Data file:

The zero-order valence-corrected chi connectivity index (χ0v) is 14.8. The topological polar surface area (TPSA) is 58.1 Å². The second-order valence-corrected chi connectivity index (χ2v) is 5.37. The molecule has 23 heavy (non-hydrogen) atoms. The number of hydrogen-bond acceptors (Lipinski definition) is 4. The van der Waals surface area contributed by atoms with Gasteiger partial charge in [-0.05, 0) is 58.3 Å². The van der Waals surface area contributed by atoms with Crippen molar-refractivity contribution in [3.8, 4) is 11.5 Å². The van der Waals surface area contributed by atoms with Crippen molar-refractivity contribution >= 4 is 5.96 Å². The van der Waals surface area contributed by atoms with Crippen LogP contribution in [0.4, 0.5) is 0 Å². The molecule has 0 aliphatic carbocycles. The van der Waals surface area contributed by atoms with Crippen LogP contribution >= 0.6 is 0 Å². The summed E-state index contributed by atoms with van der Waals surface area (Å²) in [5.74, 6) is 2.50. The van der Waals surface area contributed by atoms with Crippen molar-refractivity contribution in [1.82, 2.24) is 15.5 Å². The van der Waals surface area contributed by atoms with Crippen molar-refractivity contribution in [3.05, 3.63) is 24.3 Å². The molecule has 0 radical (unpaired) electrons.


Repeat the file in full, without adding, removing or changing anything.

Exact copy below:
The zero-order valence-corrected chi connectivity index (χ0v) is 14.8. The topological polar surface area (TPSA) is 58.1 Å². The second-order valence-corrected chi connectivity index (χ2v) is 5.37. The molecule has 23 heavy (non-hydrogen) atoms. The number of hydrogen-bond acceptors (Lipinski definition) is 4. The van der Waals surface area contributed by atoms with Gasteiger partial charge in [-0.05, 0) is 58.3 Å². The van der Waals surface area contributed by atoms with Crippen molar-refractivity contribution in [3.8, 4) is 11.5 Å². The van der Waals surface area contributed by atoms with Crippen molar-refractivity contribution >= 4 is 5.96 Å². The van der Waals surface area contributed by atoms with Crippen LogP contribution in [0.4, 0.5) is 0 Å². The molecule has 0 aliphatic carbocycles. The van der Waals surface area contributed by atoms with Crippen LogP contribution >= 0.6 is 0 Å². The summed E-state index contributed by atoms with van der Waals surface area (Å²) in [5.74, 6) is 2.50. The van der Waals surface area contributed by atoms with Crippen molar-refractivity contribution in [1.82, 2.24) is 15.5 Å². The van der Waals surface area contributed by atoms with Crippen molar-refractivity contribution in [3.05, 3.63) is 24.3 Å². The molecule has 0 radical (unpaired) electrons.